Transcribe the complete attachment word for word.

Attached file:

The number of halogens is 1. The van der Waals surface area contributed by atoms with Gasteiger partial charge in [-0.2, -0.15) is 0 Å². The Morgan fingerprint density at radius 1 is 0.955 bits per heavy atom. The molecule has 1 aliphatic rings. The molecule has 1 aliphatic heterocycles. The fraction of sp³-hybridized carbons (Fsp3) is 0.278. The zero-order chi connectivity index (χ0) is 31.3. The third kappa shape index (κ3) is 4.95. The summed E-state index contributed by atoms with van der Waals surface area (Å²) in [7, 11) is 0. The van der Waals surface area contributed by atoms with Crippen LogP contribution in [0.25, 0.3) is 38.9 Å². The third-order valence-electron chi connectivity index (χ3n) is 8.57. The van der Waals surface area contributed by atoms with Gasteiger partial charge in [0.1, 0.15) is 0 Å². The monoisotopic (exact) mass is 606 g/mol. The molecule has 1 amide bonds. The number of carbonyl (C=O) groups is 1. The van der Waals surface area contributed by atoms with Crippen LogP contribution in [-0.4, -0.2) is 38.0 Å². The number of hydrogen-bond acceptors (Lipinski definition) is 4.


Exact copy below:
The number of halogens is 1. The van der Waals surface area contributed by atoms with Gasteiger partial charge in [-0.2, -0.15) is 0 Å². The Morgan fingerprint density at radius 1 is 0.955 bits per heavy atom. The molecule has 1 aliphatic rings. The molecule has 1 aliphatic heterocycles. The fraction of sp³-hybridized carbons (Fsp3) is 0.278. The zero-order chi connectivity index (χ0) is 31.3. The third kappa shape index (κ3) is 4.95. The summed E-state index contributed by atoms with van der Waals surface area (Å²) in [7, 11) is 0. The van der Waals surface area contributed by atoms with Crippen LogP contribution in [0.25, 0.3) is 38.9 Å². The third-order valence-electron chi connectivity index (χ3n) is 8.57. The van der Waals surface area contributed by atoms with Gasteiger partial charge in [0.1, 0.15) is 0 Å². The monoisotopic (exact) mass is 606 g/mol. The molecule has 1 amide bonds. The number of carbonyl (C=O) groups is 1. The van der Waals surface area contributed by atoms with Crippen LogP contribution in [-0.4, -0.2) is 38.0 Å². The number of hydrogen-bond acceptors (Lipinski definition) is 4.